DDSA Calls For Nationwide Ban on Hand-Held Texting While Driving But Opposes Bans on Technology
WASHINGTON, D.C, Dec. 14, 2011 – The Distracted Driving Safety Alliance (DDSA) General Counsel Marc-Anthony Signorino issued the following statement commenting on the National Traffic Safety Board’s (NTSB) recommendation for a nationwide ban on the use of cell phones and text messaging devices while driving.
The NTSB’s recommendation to ban the non-emergency use of portable electronic devices for all drivers will unnecessarily harm interstate commerce, technology manufacturers, and consumers writ large. While the events that led to the Gray Summit, Missouri collision on August 5, 2010 are tragic, the NTSB’s recommendations are overbroad in scope and overreaching in application as we attempt to address the problem of making our nation’s roads a safer driving environment for all Americans.
The DDSA encourages lawmakers to address the bad behaviors that lead to distracted driving, such as cellphone use without a hands-free device and texting. We also encourage the use of technology solutions to make the driving experience safer, such as software applications that lock-out texting abilities while driving or speech-recognition systems that reduce driver distraction. However, a nationwide ban on the use of technology is not the answer, as it would not only preclude innovative safer driving solutions, but it would create inordinate hardships for businesses, workers and parents who need to stay connected.
A far better approach to the problem is Congress’ efforts to reduce distracted driving as seen in the National Highway Traffic Safety Administration Reauthorization bill, currently in the Senate Commerce, Science and Transportation Committee. By offering grants to states that enact and enforce reasonable prohibitions on texting and driving, as well as prohibitions on youth use of cell phones while driving, the bill focuses on addressing the unsafe behaviors that put all drivers at risk. We also applaud the use of grants to promote teen traffic safety programs and the reasonable prohibition on electronic visual entertainment screens in the driver’s view.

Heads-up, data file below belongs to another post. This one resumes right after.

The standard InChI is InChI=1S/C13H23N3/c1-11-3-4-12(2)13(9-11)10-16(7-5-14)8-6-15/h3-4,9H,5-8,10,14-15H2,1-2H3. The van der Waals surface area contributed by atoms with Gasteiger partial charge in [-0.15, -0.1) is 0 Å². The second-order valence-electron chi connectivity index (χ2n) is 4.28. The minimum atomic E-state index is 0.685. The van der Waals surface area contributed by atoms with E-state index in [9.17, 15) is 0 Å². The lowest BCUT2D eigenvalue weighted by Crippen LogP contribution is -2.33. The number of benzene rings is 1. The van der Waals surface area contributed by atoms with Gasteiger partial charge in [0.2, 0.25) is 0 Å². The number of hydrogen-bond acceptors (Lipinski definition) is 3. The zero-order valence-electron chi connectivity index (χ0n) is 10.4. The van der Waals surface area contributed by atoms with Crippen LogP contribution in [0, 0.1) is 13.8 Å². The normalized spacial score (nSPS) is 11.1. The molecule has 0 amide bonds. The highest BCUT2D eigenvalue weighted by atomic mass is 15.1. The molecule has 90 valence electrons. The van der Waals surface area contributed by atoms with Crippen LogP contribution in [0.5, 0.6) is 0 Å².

Government, industry and consumers all share a responsibility to curb distracted driving in a manner that stops bad behavior without impeding innovation. Educating drivers – both novice and veteran alike – is a key element to having drivers understand the dangers of distracted driving and accept the responsibility of reducing all distracting behaviors while behind the wheel, whether it be eating, texting, operating a radio, talking with friends, dealing with the children, or making a call without using a hands-free device.
We look forward to working with the NTSB, the Department of Transportation and Congress to ensure that the right combination of regulations and consumer-oriented principles are adopted to help spur innovative technologies that can help make our roads a safer place for all Americans.
For more information, contact Anne DiGiulio (202) 464-4000